In sweat shop labor news, David Phinney (IPS) takes a look at the construction of the US Embassy in Baghdad and quotes John Owen stating, "Every U.S. labour law was broken." And in other human rights news, Ellen Knickmeyer (Washington Post) looks at what effect the illegal war in Iraq has had on Syria: "silence public demands for democratic reformers here."
Bob Watada beging his latest speaking tour today. He is the father of Ehren Watada who is the first commissioned US officer to publicly refuse to deploy to Iraq. Below are dates through Sunday:
Oct 26, 7PMPhoenix, AZ Location: TBASponsor: Veterans for Peace Chapter 75Contact: John Henry, 602-400-9179, 408-704-0192, email@example.com
Oct 27, 7PMAlbuquerque, NMLocation: Albuquerque Center for Peace and Justice202 Harvard Dr SESponsor: Veterans for Peace Chapter 63Contact: Sally-Alice Thompson, 505-268-5073, 512-463-2014, firstname.lastname@example.org
Oct 28, 1 -- 4:30PMHouston, TX.Sponsor: Military Families Speak Out, Veterans for Peace Chapter 12, Iraq Veterans Against the War , Cy-Fair Democratic ClubLocation: Live Oak Friends House, 1318 West 26th StreetEntertainment by Bill Passalacqua and Hank Woji, "Sir, No Sir"
Oct 28, 6:15PM
Location: Dan Electro's Guitar Bar, 1031 East 24th Street. "Celebration of Resistance"
Sponsors: Military Families Speak Out, Veterans for Peace Chapter 12, Iraq Veterans Against the War
Contact: Sherry Glover, email@example.com,(H) 832-363-1741, (C) 713-929-1132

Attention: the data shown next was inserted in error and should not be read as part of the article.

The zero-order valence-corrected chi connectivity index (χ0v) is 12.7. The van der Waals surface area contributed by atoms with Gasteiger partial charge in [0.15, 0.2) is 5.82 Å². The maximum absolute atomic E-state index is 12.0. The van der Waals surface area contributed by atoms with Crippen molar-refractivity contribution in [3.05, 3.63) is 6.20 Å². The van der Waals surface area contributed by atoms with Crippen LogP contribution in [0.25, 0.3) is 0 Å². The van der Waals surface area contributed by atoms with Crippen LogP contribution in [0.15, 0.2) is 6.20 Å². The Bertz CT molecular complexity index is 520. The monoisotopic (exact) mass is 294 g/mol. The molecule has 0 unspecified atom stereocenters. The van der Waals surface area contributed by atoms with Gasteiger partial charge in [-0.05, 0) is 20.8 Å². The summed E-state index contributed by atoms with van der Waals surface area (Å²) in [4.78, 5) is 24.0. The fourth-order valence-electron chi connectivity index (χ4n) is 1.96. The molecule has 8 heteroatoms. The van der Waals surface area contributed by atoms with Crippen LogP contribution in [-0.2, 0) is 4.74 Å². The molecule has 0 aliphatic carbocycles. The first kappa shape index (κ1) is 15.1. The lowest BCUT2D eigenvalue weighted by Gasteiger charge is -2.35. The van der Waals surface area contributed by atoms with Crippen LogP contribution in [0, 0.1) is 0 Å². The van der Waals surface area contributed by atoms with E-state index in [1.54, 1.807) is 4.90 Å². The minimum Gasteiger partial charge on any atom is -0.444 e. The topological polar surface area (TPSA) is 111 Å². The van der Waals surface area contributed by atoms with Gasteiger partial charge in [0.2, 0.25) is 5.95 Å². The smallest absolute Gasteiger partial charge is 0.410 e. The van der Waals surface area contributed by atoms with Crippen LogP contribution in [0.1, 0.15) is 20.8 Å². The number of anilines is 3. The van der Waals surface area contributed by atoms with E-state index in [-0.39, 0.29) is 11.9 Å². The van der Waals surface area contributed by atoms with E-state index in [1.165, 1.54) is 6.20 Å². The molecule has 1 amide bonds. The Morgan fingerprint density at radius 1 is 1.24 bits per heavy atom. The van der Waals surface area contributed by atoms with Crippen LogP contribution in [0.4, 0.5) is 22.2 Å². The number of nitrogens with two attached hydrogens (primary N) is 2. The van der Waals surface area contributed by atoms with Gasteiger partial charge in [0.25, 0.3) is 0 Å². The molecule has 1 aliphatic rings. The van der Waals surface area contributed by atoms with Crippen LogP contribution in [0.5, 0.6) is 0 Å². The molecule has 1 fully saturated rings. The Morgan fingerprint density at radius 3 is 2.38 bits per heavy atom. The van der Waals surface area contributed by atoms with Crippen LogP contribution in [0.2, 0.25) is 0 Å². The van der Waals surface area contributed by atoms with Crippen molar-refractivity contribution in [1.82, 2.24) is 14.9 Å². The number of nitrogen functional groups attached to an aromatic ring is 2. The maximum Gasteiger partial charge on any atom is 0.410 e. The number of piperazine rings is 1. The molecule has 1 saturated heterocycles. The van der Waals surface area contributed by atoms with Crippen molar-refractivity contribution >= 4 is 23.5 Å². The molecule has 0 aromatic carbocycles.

-Bob Watada, ---- David Rovics
Oct 29, 1PM
Sponsor: Code Pink/Austin, Veterans for Peace Chapter 66
Contact: Fran Hanlon, 512-454-6572, firstname.lastname@example.org
Peter Ravella, 512-220-1740Heidi Turpin, (C)512-565-2242, email@example.com
Oct 29, 5:30PM
Café Caffeine -- 206 West Mary
Sponsors: Code Pink, Veterans for Peace Chapter 66, Iraq Veterans Against the War
Contact: Doug Zachary, firstname.lastname@example.org, (C) 512-791-9824Heidi Turpin, (C) 512-565-2242, email@example.com
Fran Hanlon (H) 512-454-6572, , firstname.lastname@example.org
A full schedule can be found at Veterans for Peace and those interested in hosting a Bob Watada speaking engagement in their area are urged to contact Doug Zachary. More information on Watada and other war resisters can be found at Courage to Resist.
Two notes: Those in need of the press brieifing in Baghdad on October 24th can click here for the US military's transcript. [The briefing was quoted in yesterday's snapshot.]
Second note, community one. Blogger/Blogspot went down yesterday. Elaine's "Daniel Ellsberg, the Mamas and the Papas, Iraq" went up (though she did not know that until she got up this morning -- she assumed when she got the error message that the post was lost). Mike's "Iraq and Tony picks 12 of his favorite Ava & C.I. TV reviews" went up this morning -- he left the computer on all night because he couldn't save or publish and didn't want to lost his post. Rebecca wasn't able to get in (she posts later) but plans to post tonight. Ruth wasn't able to log on (and guest blog at Kat's site). She hopes to do that tonight but it's iffy. Wally's "THIS JUST IN! IRAQ RESPONDS!" and Cedric's "Iraq hollers back to the Bully Boy (humor)" also went up yesterday to round that topic out.
the common ills
ehren watadabob watada
the washington postellen knickmeyer
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the new york timesjames glanz
cindy sheehangold star families for peace